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Where does the lg(lg(N)) factor come from in Schönhage–Strassen's run time?

According to page 53 of Modern Computer Arithmetic (pdf), all of the steps in the Schönhage–Strassen Algorithm cost $O(N \cdot lg(N))$ except for the recursion step which ends up costing $O(N\cdot lg(N) \cdot lg(lg(N)))$.

I don't understand why the same inductive argument used to show the cost of the recursive step doesn't work for $O(N\cdot lg(N))$.

  • Assume that, for all $X < N$, the time $F(X)$ is less than $c \cdot X \cdot lg(X)$ for some $c$.
  • So the recursive step costs $d \cdot \sqrt{N} F(\sqrt{N})$, and we know this is less than $d \cdot \sqrt{N} c \cdot \sqrt{N} lg(\sqrt{N}) = \frac{c \cdot d}{2} \cdot N \cdot lg(N)$ by the inductive hypothesis.
  • If we can show that $d < 2$, then we're done because we've satisfied the inductive step.
  • I'm pretty sure recursion overhead is negligible, so $d \approx 1$ and we have $\frac{c}{2} N \cdot lg(N)$ left to do the rest. Easy: everything else is $O(N \cdot lg(N))$ so we can pick a $c$ big enough for it to fit in our remaining time.

Basically, without digging into the details that will contradict this somehow, it looks like things would work out if we assumed the algorithm costs $O(N \cdot log(N))$. The same thing seems to happen if I expand the recursive invocations then sum it all up... so where is the penalty coming from?

My best guess is that it has to do with the $lg(lg(N))$ levels of recursion, since that's how many times you must apply a square root to get to a constant size. But how do we know each recursive pass is not getting cheaper, like in quickselect?

For example, if we group our $N$ initial items into words of size $O(lg(N))$, meaning we have $O(N/lg(N))$ items of size $O(lg(N))$ to multiply when recursing, shouldn't that only take $O(N/lg(N) \cdot lg(N) \cdot lg(lg(N)) \cdot lg(lg(lg(N)))) = O(N \cdot lg(lg(N)) \cdot lg(lg(lg(N))))$ time to do. Not only is that well within the $N \cdot lg(N)$ limit, it worked even though I used the larger $N\cdot lg(N)\cdot lg(lg(N))$ cost for the recursive steps (for "I probably made a mistake" values of "worked").

My second guess is that there's some blowup at each level that I'm not accounting for. There are constraints on the sizes of things that might work together to slow down how quickly things get smaller, or to multiply how many multiplications have to be done.

Here's the recursive expansion.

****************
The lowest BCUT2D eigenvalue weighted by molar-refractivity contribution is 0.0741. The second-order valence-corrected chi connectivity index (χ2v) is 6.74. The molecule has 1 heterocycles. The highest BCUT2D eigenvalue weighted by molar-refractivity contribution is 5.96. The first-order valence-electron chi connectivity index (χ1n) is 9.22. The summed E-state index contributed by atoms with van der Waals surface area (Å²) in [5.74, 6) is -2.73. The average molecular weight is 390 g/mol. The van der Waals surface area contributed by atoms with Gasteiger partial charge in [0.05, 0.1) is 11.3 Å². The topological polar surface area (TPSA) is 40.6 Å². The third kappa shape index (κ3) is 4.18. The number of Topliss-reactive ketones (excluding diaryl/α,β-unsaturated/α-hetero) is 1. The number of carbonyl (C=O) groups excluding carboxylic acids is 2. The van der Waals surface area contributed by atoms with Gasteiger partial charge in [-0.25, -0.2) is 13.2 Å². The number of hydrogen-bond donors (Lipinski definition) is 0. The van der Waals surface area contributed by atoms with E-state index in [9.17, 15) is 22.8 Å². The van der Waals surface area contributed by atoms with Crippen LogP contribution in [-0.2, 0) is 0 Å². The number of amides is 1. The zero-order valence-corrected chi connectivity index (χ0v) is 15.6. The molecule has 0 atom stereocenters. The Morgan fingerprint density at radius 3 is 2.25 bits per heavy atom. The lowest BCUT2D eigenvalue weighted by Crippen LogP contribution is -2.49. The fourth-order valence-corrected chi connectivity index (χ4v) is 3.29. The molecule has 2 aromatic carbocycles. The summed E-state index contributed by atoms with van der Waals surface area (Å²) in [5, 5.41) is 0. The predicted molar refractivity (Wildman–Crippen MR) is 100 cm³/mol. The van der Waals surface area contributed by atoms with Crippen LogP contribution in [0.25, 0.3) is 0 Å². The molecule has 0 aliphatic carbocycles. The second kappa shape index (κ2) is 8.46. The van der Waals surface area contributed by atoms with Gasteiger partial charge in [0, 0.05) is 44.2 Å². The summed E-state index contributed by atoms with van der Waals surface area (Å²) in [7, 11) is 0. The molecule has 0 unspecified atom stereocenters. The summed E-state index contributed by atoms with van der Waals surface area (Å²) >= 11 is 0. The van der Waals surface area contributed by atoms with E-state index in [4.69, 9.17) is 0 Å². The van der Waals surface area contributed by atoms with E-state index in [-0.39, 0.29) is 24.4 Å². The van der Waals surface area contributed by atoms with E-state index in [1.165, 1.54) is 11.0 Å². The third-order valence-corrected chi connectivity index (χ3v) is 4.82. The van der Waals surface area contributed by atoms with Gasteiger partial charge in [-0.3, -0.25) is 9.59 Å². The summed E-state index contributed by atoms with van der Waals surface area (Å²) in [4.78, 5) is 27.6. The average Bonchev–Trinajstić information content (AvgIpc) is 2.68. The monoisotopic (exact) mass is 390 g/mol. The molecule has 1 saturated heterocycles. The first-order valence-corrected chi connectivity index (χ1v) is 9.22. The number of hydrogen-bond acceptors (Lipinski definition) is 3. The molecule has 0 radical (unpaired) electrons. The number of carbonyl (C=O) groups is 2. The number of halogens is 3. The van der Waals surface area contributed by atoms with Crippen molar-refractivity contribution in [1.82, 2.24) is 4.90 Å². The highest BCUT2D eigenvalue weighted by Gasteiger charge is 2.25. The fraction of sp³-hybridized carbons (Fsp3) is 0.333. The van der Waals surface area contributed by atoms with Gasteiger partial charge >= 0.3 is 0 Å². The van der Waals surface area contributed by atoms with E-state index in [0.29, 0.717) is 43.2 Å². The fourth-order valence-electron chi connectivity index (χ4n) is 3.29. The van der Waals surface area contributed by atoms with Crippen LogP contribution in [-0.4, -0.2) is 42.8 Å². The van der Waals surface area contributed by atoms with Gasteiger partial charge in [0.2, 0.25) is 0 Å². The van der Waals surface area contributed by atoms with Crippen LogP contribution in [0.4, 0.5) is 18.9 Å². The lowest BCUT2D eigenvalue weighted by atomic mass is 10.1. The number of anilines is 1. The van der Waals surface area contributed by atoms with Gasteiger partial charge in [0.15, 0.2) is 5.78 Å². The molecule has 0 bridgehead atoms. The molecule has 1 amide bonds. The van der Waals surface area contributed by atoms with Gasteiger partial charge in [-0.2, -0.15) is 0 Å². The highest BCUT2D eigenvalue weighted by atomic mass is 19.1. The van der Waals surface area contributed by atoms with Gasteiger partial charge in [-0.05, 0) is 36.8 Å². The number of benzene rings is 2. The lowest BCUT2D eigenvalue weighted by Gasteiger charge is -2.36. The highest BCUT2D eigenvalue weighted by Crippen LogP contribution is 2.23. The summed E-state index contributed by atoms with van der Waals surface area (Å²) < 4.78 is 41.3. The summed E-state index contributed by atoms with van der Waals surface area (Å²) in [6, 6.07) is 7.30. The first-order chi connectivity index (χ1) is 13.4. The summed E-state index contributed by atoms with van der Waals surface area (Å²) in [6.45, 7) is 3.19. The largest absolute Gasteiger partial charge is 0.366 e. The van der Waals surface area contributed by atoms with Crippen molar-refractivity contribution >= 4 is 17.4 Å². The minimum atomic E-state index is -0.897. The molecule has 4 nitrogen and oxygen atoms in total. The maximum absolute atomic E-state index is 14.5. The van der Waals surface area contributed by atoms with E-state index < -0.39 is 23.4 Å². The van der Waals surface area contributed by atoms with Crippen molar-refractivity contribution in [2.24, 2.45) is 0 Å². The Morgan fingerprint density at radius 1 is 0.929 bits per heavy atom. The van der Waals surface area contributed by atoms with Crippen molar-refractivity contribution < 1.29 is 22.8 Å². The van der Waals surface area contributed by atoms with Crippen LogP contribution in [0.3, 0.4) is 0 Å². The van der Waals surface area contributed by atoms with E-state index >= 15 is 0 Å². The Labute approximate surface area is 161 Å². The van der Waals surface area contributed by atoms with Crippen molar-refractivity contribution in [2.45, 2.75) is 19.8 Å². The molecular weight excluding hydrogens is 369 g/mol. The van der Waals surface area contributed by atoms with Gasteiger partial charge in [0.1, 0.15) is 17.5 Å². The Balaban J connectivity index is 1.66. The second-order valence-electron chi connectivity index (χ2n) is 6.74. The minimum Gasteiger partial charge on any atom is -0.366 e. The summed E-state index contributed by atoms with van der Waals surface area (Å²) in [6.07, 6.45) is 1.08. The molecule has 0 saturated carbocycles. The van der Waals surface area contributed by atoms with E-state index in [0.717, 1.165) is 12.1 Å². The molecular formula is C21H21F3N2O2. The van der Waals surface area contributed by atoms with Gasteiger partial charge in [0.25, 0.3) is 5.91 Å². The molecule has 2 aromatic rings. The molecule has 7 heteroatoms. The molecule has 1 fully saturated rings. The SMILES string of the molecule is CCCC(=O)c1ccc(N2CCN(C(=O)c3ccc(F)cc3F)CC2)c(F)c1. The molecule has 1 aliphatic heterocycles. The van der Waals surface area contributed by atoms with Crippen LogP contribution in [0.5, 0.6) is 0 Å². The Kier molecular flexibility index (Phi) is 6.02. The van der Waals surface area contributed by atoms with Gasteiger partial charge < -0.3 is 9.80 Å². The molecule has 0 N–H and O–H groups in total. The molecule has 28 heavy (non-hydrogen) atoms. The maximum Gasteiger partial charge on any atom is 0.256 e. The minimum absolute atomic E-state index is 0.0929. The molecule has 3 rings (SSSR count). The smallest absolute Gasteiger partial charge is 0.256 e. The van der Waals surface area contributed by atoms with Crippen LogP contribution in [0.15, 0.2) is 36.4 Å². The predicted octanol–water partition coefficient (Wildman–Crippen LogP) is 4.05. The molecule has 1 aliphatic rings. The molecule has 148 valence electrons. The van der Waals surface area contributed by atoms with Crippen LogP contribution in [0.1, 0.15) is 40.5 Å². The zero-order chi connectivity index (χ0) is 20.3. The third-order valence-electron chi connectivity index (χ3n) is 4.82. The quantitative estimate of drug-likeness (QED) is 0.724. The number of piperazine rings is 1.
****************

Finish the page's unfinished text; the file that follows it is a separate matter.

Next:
Assume we get $N$ bits and split them into $\sqrt{N}$ groups of size $\sqrt{N}$. Everything except the recursion costs $O(N lg N)$. The recursive multiplications can be done with $3 \cdot \sqrt{N}$ bits. So we get the relationship:

$M(N) = N \cdot lg(N) + \sqrt{N} \cdot M(3 \cdot \sqrt{N})$

Expanding once:

$M(N) = N \cdot lg(N) + \sqrt{N} \cdot (3 \cdot \sqrt{N} \cdot lg(3 \cdot \sqrt{N}) + \sqrt{3 \cdot \sqrt{N}} \cdot M(3 \cdot \sqrt{3 \cdot \sqrt{N}})$


$M(N) = N \cdot lg(N) + 3 \cdot N \cdot lg(3 \cdot \sqrt{N}) + \cdot \sqrt{3} \cdot N^{2-\frac{1}{2}} \cdot M(3^{2-\frac{1}{2}} \cdot \sqrt{\sqrt{N}})$

See the pattern? Each term will end up in the form $3^{2-2^{-i}} \cdot N \cdot lg(N^{2^{-i}} 3^{2-2^{-i}})$. So the overall sum is:

$\sum_{i=0}^{lg(lg(N))} 3^{2-2^{-i}} \cdot N \cdot lg(N^{2^{-i}} 3^{2-2^{-i}})$

We can upper bound this by increasing the powers of 3 to just 3^2, since that can only increase the value in both cases:

$\sum_{i=0}^{lg(lg(N))} 9 \cdot N \cdot lg(N^{2^{-i}} 9)$

Which is asymptotically the same as:

$\sum_{i=0}^{lg(lg(N))} N \cdot lg(N^{2^{-i}})$

Moving the power out of the logarithm:

$\sum_{i=0}^{lg(lg(N))} N \cdot lg(N) \cdot 2^{-i}$

Moving variables not dependent on $i$ out:

$N \cdot lg(N) \sum_{i=0}^{lg(lg(N))} 2^{-i}$

The series is upper bounded by 2, so we're upper bounded by:

$N \cdot lg(N)$

Not sure where the $lg(lg(N))$ went. All the twiddly factors and offsets (because many recurrence relations "solutions" are broken by those) I throw in seem to get killed off by the $lg$ creating that exponentially decreasing term, or they end up not multiplied by $N$ and are asymptotically insignificant.